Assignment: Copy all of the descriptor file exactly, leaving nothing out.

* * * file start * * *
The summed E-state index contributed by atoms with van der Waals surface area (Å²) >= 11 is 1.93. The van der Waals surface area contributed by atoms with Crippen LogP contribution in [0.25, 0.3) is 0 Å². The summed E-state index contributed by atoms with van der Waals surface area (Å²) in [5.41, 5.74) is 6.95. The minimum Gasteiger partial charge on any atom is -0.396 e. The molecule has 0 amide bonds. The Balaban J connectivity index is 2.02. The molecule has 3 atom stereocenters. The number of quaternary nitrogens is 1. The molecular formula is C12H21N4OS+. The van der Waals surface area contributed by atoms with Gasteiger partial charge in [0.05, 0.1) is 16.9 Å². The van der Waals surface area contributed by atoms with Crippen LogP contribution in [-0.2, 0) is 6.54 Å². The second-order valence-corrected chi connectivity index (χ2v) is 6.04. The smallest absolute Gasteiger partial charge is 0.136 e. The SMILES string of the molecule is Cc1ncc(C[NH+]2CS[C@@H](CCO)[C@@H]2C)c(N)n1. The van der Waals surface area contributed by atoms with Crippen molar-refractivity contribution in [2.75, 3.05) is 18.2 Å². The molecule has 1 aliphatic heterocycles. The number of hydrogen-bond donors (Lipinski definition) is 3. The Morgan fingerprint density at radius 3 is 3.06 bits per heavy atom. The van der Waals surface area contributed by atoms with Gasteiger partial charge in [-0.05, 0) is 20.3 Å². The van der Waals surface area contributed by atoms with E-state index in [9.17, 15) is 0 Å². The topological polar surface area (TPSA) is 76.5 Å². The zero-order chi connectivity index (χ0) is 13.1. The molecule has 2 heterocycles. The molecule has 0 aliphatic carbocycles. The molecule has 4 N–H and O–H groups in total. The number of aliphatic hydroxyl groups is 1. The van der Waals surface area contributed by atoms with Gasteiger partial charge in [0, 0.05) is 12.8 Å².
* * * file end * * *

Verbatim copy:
The summed E-state index contributed by atoms with van der Waals surface area (Å²) >= 11 is 1.93. The van der Waals surface area contributed by atoms with Crippen LogP contribution in [0.25, 0.3) is 0 Å². The summed E-state index contributed by atoms with van der Waals surface area (Å²) in [5.41, 5.74) is 6.95. The minimum Gasteiger partial charge on any atom is -0.396 e. The molecule has 0 amide bonds. The Balaban J connectivity index is 2.02. The molecule has 3 atom stereocenters. The number of quaternary nitrogens is 1. The molecular formula is C12H21N4OS+. The van der Waals surface area contributed by atoms with Gasteiger partial charge in [0.05, 0.1) is 16.9 Å². The van der Waals surface area contributed by atoms with Crippen LogP contribution in [-0.2, 0) is 6.54 Å². The second-order valence-corrected chi connectivity index (χ2v) is 6.04. The smallest absolute Gasteiger partial charge is 0.136 e. The SMILES string of the molecule is Cc1ncc(C[NH+]2CS[C@@H](CCO)[C@@H]2C)c(N)n1. The van der Waals surface area contributed by atoms with Crippen molar-refractivity contribution in [2.75, 3.05) is 18.2 Å². The molecule has 1 aliphatic heterocycles. The number of hydrogen-bond donors (Lipinski definition) is 3. The Morgan fingerprint density at radius 3 is 3.06 bits per heavy atom. The van der Waals surface area contributed by atoms with Gasteiger partial charge in [-0.05, 0) is 20.3 Å². The van der Waals surface area contributed by atoms with E-state index in [9.17, 15) is 0 Å². The topological polar surface area (TPSA) is 76.5 Å². The zero-order chi connectivity index (χ0) is 13.1. The molecule has 2 heterocycles. The molecule has 0 aliphatic carbocycles. The molecule has 4 N–H and O–H groups in total. The number of aliphatic hydroxyl groups is 1. The van der Waals surface area contributed by atoms with Gasteiger partial charge in [0, 0.05) is 12.8 Å².